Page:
A still further obeect of the present invention is to provide a flying disc toy of the character described which, in an alternate form, is capable of traveling along a tether line for controlling the flight path of the disc.
Other objects and features of advantage will become apparent as the specification progresses and from the claims.
FIG. 1 is a perspective view of a tether flying disc toy constructed in accordance with the present invention.
FIG. 2 is a perspective view of the flying disc toy of FIG. 1 illustrating one of its modes of use by an operator.
FIG. 3 is an enlarged cross-sectional view taken substantially on the plane of Line 3--3 of FIG. 1.
FIG. 4 is a further enlarged cross-sectional view taken substantially on the plane of Line 4--4 of FIG. 3.
FIG. 5 is a perspective view of a modified form of the invention illustrating a mode of use in which the tether line directs the flight of the disc between two persons.
FIG. 6 is a vertical cross-sectional view on an enlarged scale taken substantially on the plane of Line 6--6 of FIG. 5.
While only the preferred forms of the invention are illustrated in the drawings, it will be apparent that various modifications could be made without departing from the ambit of the claims.
As may be seen in the accompanying drawings, the tethered flying disc toy of the present invention utilizes a body 11 of an inverted saucer shape having an axis of rotation 12, an elongated flexible tether 13 for controlling the body 11, and bearing means 14 joining the tether 13 to the body 11 for rotation independent of each other. Preferably, and as here shown, the body 11 is in the form of a concavo-convex wall 16 having a depending peripheral skirt 17, the wall 16 being thickened at its central portion 18 for holding the bearing means 14.
The bearing means 14 should be capable of providing essentially friction-free relative movement between the body 11 and the tether 13 and should be annular in form. Because of the outdoor and sandy beach environment in which flying discs are often used, the bearing means 14 should be relatively selfcleaning. For this purpose, there is here illustrated an annular ball bearing having considerable space between the inner race 19 and the outer race 21. Any debris entering between the inner and outer races and encountering the balls 22 can easily fall through the annular space between the races and out of the bearing.
As may best be seen in FIGS. 3 and 4 of the drawings, the bearing means 14 is of lesser height than the vertical thickness of the central portion 18 of the body 11. This eliminates protrusions which could otherwise accidentally be snagged by the tether line 13.
Preferably, tether line 13 is a monofilament line, which can be dyed with florescent dyes for visibility. Releasable attachment of the tether line 13 to the bearing means 14 is provided by a plug member 23 mounted in the inner race 19 of the bearing means 14. In the form of the invention illustrated in FIGS. 1 through 4 of the drawings, the plug 23 is provided with a vertical, central bore 24 in which the end of tether 13 is secured, as by cementing.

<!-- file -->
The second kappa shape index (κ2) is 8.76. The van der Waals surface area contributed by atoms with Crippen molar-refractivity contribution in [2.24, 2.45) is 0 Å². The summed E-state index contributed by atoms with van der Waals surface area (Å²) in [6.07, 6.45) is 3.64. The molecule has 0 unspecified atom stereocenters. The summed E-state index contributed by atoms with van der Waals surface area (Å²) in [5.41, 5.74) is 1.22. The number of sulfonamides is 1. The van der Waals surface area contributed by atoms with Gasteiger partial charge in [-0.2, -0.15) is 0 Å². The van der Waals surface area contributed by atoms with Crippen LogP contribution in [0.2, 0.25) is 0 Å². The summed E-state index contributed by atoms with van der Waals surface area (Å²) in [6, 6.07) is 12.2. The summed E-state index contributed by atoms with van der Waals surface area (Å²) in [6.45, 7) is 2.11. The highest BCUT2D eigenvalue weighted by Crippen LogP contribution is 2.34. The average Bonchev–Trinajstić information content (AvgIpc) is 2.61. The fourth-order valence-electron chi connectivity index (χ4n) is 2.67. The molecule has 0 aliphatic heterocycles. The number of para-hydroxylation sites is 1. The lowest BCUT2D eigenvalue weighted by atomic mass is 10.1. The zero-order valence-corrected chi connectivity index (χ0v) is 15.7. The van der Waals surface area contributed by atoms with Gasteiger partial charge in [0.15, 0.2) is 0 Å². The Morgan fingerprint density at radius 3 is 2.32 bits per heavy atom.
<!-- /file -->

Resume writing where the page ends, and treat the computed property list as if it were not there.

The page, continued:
The tether line 13 may be of any suitable length for the particular maneuvers desired, and may be easily changed simply by snapping plug 23 out of inner race 19 and replacing it with another plug having a tether cord of different length or other characteristics.
In the form of the invention illustrated in FIGS. 5 and 6 of the drawings, like numbers are used on parts similar to those in the form of the invention illustrated in FIGS. 1 through 4 of the drawings. Plug 23, however, is replaced by a plug 23A which is similar to plug 23, but which has a shank 31 extending upwardly above the upper surface of the thickened central portion 18 of the upper wall 16 of the body 11. A transverse bore 32 is provided in shank 31 near its upper end and is proportioned to slidably receive a tether line 13a. The bearing means 14 makes it possible for the flying disc to rotate relative to the tether 13A, thus making it possible to direct the flight path of the disc 11 along the tether 13A in the manner illustrated in FIG. 5 of the drawings.
From the foregoing, it will be apparent that the tethered flying disc toy of the present invention incorporates novel structure making it possible to control the flight path of the flying disc in a variety of ways not hitherto available.
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|U.S. Classification||446/46, 473/575, 446/228, 446/452, 446/30|
|Sep 9, 1992||REMI||Maintenance fee reminder mailed|
|Feb 1, 1993||SULP||Surcharge for late payment|
|Feb 1, 1993||FPAY||Fee payment|
Year of fee payment: 4
|Sep 17, 1996||REMI||Maintenance fee reminder mailed|
|Feb 9, 1997||LAPS||Lapse for failure to pay maintenance fees|
|Apr 22, 1997||FP||Expired due to failure to pay maintenance fee|
Effective date: 19970212